Angkor Wat is a true world wonder, but there's far more to Cambodia than its increasingly crowded temples – as a new Mekong discovery trail illustrates
My heart sank as fast as the sun rose over Angkor Wat. Sunrise was certainly sensational. It enflamed the great temple complex in much the same way it would have done when its creator, King Suryavaram II, was around a millennium ago. Yet all around me was bedlam.
Besides the hundreds of visitors clambering over Angkor Wat’s precious 12th-century ruins, my enjoyment was tempered by noisy crowds hurling stones in the famous reflection pool and a paparazzi-style barrage of camera flashes. The day had begun with a traffic rush of bumper-to-bumper coaches.
Farcically, at lunchtime visitors are ferried 8km back into Siem Reap for buffet lunches at their hotels, leaving Angkor’s perfectly adequate local restaurants filled with bitterly complaining staff. Then, as evening draws in, thousands again swarm, crowding the Bakheng temple to watch the sunset.
Cambodian tourism is completely dominated by Angkor Wat. In 2008 one million tourists will visit it – a number predicted to rise to a staggering three million by 2010. But for many, Angkor (alongside Phnom Penh) will be their only Cambodian stopover, part of wider South-East Asian tours. Cambodian tourism is booming, yet the country’s rural poor is scarcely feeling the economic benefits.
My plan was to travel to Cambodia’s infrequently visited north-eastern corner to experience a new project promising to encourage sustainable tourism and boost the incomes of some of the country’s poorest people.
The Mekong Discovery Trail is centred along a 200km stretch of riverside communities in the remote Kratie and Stung Treng Provinces near southern Laos. The brainchild of a Dutch NGO, the United Nations World Tourism Organization (UNWTO) and Cambodia’s Ministry of Tourism, the project is helping develop the region’s infrastructure, enabling it to receive visitors. Homestays are being set up so travellers can experience true backwater Mekong life in traditional Khmer villages. In addition, guides are being trained in English, local foods and crafts promoted, and hikes and cycle rides devised, including an ambitious 190km mountain-bike route. With 40-50% of the region’s population living on less than US$1 (50p) per day, “the project is vital for alleviating poverty and achieving sustained development of the region,” stated one of its coordinators, Anne-Marie Makela.
The trail is also part of a last-ditch attempt to save one of South-East Asia’s rarest mammals: the Irrawaddy river dolphin. A recent WWF-commissioned report estimated their Mekong-based population at a desperate 71. If the new trail is successful in encouraging visitors to seek out the dolphins, it’s hoped this will encourage their appreciation – and, hence, conservation – by local communities.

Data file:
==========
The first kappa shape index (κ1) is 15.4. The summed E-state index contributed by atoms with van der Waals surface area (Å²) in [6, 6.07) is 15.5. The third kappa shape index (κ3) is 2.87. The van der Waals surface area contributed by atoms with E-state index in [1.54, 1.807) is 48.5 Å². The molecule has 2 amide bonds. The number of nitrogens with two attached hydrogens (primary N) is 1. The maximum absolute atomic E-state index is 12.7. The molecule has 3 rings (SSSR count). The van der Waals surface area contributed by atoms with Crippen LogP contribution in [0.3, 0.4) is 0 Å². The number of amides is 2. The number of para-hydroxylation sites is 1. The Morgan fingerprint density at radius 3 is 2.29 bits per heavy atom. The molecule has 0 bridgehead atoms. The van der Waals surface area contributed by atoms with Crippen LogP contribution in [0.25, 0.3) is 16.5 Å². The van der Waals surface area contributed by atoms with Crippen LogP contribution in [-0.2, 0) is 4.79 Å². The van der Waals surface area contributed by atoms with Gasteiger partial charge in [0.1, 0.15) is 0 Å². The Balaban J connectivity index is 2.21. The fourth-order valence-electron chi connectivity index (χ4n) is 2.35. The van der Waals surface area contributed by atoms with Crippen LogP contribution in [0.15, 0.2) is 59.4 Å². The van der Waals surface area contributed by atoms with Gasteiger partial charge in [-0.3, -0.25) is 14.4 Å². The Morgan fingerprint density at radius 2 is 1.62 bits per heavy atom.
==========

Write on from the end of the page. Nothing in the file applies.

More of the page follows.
I had a lot of travelling to do, however, before even so much as glimpsing a dorsal fin, I had to cross virtually the entire breadth of Cambodia to reach the new project at Kratie.
Like many visitors I entered Cambodia from Thailand, travelling by bus to Siem Reap. In attitude, Siem Reap is like a Californian gold-mining town joyriding a boom. Emerging out of the surrounding rusticity, it startles on first impression. As the money from nearby Angkor has rolled in the streets have added largesse to showmanship. There are spa centres, shopping malls and even golf courses, as well as a bewildering choice of hotels bearing ostentatious columned facades, water fountains or faux bas-reliefs like the nearby ancient temples themselves.
Despite the challenges posed by Angkor’s growing popularity, I thoroughly enjoyed my two days at the site. It’s possible, with a little effort and canny timing, to see the ruins in a more responsible fashion and to share a little of explorer Henri Mouhot’s sense of adventure when he rediscovered Angkor’s temples in 1860.
My friend and I hired bicycles and pedalled towards the more remote temples before the coach parties arrived. My highlight was seeing – in relative solitude – the wonderfully jungle-entangled Ta Prohm (of Tomb Raider fame), built by King Jayavarman VII to honour his mother. Its temple walls, buckled by probing tree roots, lined courtyards piled with fallen fragments of Sanskrit-inscribed bas-reliefs and headless statues of bodhisattvas. Even Angkor Wat and popular sites such as the Bayon became blissfully bearable when they emptied at lunchtime.
Even so, a few days later I was relieved to be travelling far from the maddening crowds in the hope of experiencing a more authentic face of Cambodia. First was a day’s drive east to the capital Phnom Penh, where I finally glimpsed the mighty Mekong. Then my route led 340km north-east to Kratie, where the Mekong Discovery Trail begins.